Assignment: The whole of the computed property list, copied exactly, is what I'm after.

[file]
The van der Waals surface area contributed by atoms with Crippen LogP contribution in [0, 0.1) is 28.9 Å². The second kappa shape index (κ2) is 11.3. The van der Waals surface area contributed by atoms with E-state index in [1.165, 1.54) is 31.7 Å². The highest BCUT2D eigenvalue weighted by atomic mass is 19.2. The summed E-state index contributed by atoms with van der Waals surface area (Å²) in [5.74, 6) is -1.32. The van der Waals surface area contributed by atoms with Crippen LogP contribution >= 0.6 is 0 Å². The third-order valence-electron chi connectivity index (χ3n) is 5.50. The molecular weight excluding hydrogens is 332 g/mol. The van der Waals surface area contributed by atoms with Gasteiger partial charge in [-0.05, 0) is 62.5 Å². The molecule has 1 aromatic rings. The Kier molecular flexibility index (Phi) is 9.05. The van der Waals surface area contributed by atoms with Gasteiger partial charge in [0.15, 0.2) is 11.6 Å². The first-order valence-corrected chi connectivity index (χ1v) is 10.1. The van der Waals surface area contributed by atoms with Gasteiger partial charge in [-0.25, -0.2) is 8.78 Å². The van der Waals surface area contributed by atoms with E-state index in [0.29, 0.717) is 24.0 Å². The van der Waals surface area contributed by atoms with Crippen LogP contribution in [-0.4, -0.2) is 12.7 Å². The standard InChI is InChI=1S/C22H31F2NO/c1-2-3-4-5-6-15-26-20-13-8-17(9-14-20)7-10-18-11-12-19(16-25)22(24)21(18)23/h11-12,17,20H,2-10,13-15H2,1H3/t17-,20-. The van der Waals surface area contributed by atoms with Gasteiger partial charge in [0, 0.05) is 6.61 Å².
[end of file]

The van der Waals surface area contributed by atoms with Crippen LogP contribution in [0, 0.1) is 28.9 Å². The second kappa shape index (κ2) is 11.3. The van der Waals surface area contributed by atoms with E-state index in [1.165, 1.54) is 31.7 Å². The highest BCUT2D eigenvalue weighted by atomic mass is 19.2. The summed E-state index contributed by atoms with van der Waals surface area (Å²) in [5.74, 6) is -1.32. The van der Waals surface area contributed by atoms with Crippen LogP contribution >= 0.6 is 0 Å². The third-order valence-electron chi connectivity index (χ3n) is 5.50. The molecular weight excluding hydrogens is 332 g/mol. The van der Waals surface area contributed by atoms with Gasteiger partial charge in [-0.05, 0) is 62.5 Å². The molecule has 1 aromatic rings. The Kier molecular flexibility index (Phi) is 9.05. The van der Waals surface area contributed by atoms with Gasteiger partial charge in [0.15, 0.2) is 11.6 Å². The first-order valence-corrected chi connectivity index (χ1v) is 10.1. The van der Waals surface area contributed by atoms with Gasteiger partial charge in [-0.25, -0.2) is 8.78 Å². The van der Waals surface area contributed by atoms with E-state index in [0.29, 0.717) is 24.0 Å². The van der Waals surface area contributed by atoms with Crippen LogP contribution in [-0.4, -0.2) is 12.7 Å². The standard InChI is InChI=1S/C22H31F2NO/c1-2-3-4-5-6-15-26-20-13-8-17(9-14-20)7-10-18-11-12-19(16-25)22(24)21(18)23/h11-12,17,20H,2-10,13-15H2,1H3/t17-,20-. The van der Waals surface area contributed by atoms with Gasteiger partial charge in [0, 0.05) is 6.61 Å².